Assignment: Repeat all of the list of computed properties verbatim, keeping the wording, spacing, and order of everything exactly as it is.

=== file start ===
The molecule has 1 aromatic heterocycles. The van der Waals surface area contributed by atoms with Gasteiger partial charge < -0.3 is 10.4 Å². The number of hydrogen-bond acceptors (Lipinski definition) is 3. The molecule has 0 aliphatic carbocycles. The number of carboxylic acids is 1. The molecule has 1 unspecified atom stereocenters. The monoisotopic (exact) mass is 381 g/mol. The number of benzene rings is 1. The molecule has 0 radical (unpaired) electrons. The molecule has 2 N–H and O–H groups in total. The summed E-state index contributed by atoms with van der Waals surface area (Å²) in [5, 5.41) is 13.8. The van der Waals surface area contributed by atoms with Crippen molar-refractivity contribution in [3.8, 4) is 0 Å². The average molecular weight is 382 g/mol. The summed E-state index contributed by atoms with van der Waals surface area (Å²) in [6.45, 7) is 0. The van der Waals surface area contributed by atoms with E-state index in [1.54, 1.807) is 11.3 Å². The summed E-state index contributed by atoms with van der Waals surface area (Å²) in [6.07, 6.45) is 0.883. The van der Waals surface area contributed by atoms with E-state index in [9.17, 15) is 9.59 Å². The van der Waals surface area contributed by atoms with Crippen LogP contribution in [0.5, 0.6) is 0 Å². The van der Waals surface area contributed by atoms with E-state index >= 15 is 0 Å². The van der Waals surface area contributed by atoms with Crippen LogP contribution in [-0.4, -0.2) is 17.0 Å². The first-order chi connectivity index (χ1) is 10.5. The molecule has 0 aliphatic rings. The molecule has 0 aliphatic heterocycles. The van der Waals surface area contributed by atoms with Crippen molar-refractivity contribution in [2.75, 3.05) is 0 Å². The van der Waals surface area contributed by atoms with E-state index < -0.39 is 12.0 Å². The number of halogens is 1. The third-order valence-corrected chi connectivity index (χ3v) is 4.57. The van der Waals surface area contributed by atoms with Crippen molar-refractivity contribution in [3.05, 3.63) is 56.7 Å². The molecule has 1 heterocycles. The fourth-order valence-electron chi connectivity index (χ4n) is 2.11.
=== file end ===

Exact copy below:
The molecule has 1 aromatic heterocycles. The van der Waals surface area contributed by atoms with Gasteiger partial charge < -0.3 is 10.4 Å². The number of hydrogen-bond acceptors (Lipinski definition) is 3. The molecule has 0 aliphatic carbocycles. The number of carboxylic acids is 1. The molecule has 1 unspecified atom stereocenters. The monoisotopic (exact) mass is 381 g/mol. The number of benzene rings is 1. The molecule has 0 radical (unpaired) electrons. The molecule has 2 N–H and O–H groups in total. The summed E-state index contributed by atoms with van der Waals surface area (Å²) in [5, 5.41) is 13.8. The van der Waals surface area contributed by atoms with Crippen molar-refractivity contribution in [3.8, 4) is 0 Å². The average molecular weight is 382 g/mol. The summed E-state index contributed by atoms with van der Waals surface area (Å²) in [6.45, 7) is 0. The van der Waals surface area contributed by atoms with E-state index in [1.54, 1.807) is 11.3 Å². The summed E-state index contributed by atoms with van der Waals surface area (Å²) in [6.07, 6.45) is 0.883. The van der Waals surface area contributed by atoms with E-state index in [9.17, 15) is 9.59 Å². The van der Waals surface area contributed by atoms with Crippen LogP contribution in [0.5, 0.6) is 0 Å². The van der Waals surface area contributed by atoms with E-state index >= 15 is 0 Å². The van der Waals surface area contributed by atoms with Crippen LogP contribution in [-0.4, -0.2) is 17.0 Å². The first-order chi connectivity index (χ1) is 10.5. The molecule has 0 aliphatic rings. The molecule has 0 aliphatic heterocycles. The van der Waals surface area contributed by atoms with Crippen molar-refractivity contribution in [2.75, 3.05) is 0 Å². The van der Waals surface area contributed by atoms with E-state index < -0.39 is 12.0 Å². The number of halogens is 1. The third-order valence-corrected chi connectivity index (χ3v) is 4.57. The van der Waals surface area contributed by atoms with Crippen molar-refractivity contribution in [3.05, 3.63) is 56.7 Å². The molecule has 1 heterocycles. The fourth-order valence-electron chi connectivity index (χ4n) is 2.11.